1Department of Dental Clinical Sciences, College of Dentistry, Princess Nourah Bint Abdulrahman University, Riyadh, Saudi Arabia,
2Dental Technologist, Emmendingen, Germany.
3Professor and Chair, Department of Prosthodontics, Tufts University School of Dental Medicine, Boston, United States of America.
Corresponding author email: email@example.com
Article Publishing History
Accepted After Revision: 23/03/2021
Modern dentistry increasingly concentrates on digital procedures, including computer-aided-design and computer-aided-manufacturing (CAD/CAM) technology and the development of fixed and removable protheses based on millable materials. This case-report presents a case of a 67-year-old male having a chronic gastroesophageal reflux disease (GERD) with severe abrasion of upper anterior teeth and loss of bone in edentulous areas. Evaluating the possible modalities of treatment and the associated empirical evidence. In addition, the full mouth rehabilitation with a minimally invasive procedure using veneers on the lower anterior teeth, CAD/CAM restorations on the remaining teeth, and implant-supported fixed dental prostheses in the edentulous areas were chosen considering the patient’s factors such as tooth prognosis, wishes and economic status. Accurate diagnosis, ideal occlusal design with a 3D virtual implant planning and use of contemporary restorative materials can ensure favorable functional and esthetic rehabilitation for long-term prognosis.
Gastroesophageal Reflux Disease (GERD), Tooth Loss, Vertical Dimension of Occlusion (VDO), Cone-Beam Computer Tomography, CAD/CAM.
Aldegheishem A, Bernhard M, Att W. Computer-aided-design and Computer-aided manufacturing of full mouth restoration of a male patient with gastroesophageal reflux disease : A case Report. Biosc.Biotech.Res.Comm. 2021;14(1).
Aldegheishem A, Bernhard M, Att W. Computer-aided-design and Computer-aided manufacturing of full mouth restoration of a male patient with gastroesophageal reflux disease : A case Report. Biosc.Biotech.Res.Comm. 2021;14(1). Available from: <a href=”https://bit.ly/2ZlsiKE”>https://bit.ly/2ZlsiKE</a>
The use and application of computer-aided design and computer-aided development (CAD/CAM) technology in dentistry has increasingly expanded over the last two decades (Nassani et al., 2021). Dental CAD/CAM systems have been used to produce dental protheses that are excellently and reliably marginally and internally fit and to promote the manufacture of protheses. CAD/CAM systems use highly exacting scanners and software to digitally design the complicated forms required in dentistry. These systems have allowed digital dental treatments to be developed. Untreated tooth wear may lead to several complications such as hypersensitivity, discoloration, loss of occlusal vertical dimension, and impaired function and esthetics (Castrillion et al., 2018; Olley et al., 2017). These complications not only affect teeth and the masticatory system but also influence the quality of life. The incidence and prevalence of tooth wear are increasing and representing a growing concern in the field of dentistry (Atalay et al., 2018; Wei et al., 2016, Son et al., 2021).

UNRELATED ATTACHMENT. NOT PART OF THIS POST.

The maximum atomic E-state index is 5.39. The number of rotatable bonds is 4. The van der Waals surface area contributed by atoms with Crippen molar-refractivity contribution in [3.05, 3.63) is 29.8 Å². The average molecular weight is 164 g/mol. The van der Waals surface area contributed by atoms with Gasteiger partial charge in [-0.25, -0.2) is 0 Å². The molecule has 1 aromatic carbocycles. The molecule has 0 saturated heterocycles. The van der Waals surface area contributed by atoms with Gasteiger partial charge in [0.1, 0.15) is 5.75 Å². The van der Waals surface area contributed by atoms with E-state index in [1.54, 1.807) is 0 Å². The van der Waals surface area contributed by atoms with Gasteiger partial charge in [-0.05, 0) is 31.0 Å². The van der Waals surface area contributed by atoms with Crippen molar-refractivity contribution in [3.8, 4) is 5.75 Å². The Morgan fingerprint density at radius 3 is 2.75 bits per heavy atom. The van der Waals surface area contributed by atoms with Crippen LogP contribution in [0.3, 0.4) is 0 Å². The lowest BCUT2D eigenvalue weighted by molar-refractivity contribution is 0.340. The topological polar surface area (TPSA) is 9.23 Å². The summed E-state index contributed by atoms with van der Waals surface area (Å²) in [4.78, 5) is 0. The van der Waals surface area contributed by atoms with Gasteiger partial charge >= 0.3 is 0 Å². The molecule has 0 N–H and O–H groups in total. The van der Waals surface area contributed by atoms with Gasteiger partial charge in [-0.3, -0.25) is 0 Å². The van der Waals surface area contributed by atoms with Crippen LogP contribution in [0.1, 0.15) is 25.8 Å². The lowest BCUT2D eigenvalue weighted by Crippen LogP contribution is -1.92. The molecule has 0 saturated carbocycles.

One of the most common causes of tooth wear is erosion, which is defined as the loss of tooth structure due to a chemical process. Extrinsic factors such as the consumption of acidic food or drinks are mainly responsible. While intrinsic factors such as gastroesophageal reflux disease (GERD) may equally be responsible. GERD is defined as a condition when the reflux of stomach contents causes troublesome symptoms and/or complications (Van Roekel et al., 2003 Picos et al., 2018). Several factors may intensify GERD such as dietary habits, smoking, physical exercise, and obstructive sleep apnea. Therefore, adequate diagnosis and accurate monitoring are necessary (Strub et al., 2011, Castrillion et al., 2018).
The restoration of worn teeth due to erosion is complex. Various treatments using different materials and techniques to treat patients with dental wear have been described in the literature (Mesko et al., 2016; Moretto et al., 2016). However, there is no strong evidence to help clinicians choose the most appropriate therapy involving aesthetic dental treatment for smile enhancement. This case presents the treatment modalities of a patient with chronic GERD who presented with tooth wear and required full mouth rehabilitation.
Ethical approval (PNU-011/2020) was obtained from Princes Norah University, Riyadh KSA at the IRB institute and consent form was signed by the patient who was involved in this study. A 67-year old male presented to the clinic with the complaint of impaired ability to masticate and dissatisfaction with his esthetics. The patient wished for a stable, preferably fixed and esthetic prosthetic rehabilitation. His medical history revealed no significant general conditions or allergies except hypertension. The patient was reported with a diagnosis of GERD a few years ago.
The patient’s state of dental hygiene was average. Intraoral assessment of the patient exhibited inharmonic teeth forms and multiple diastemata. The upper central incisors and canines were massively short indicated severe abrasion and the vertical dimension of occlusion (VDO) was also affected (Fig. 1a). The horizontal and vertical bone loss was also diagnosed in edentulous areas. Several deficient crowns and fixed dental prostheses (FDPs) were identified as a result of poor marginal closure, as well as a deficient mandibular removable dental prosthesis (RDP) (Fig. 1b and 1c).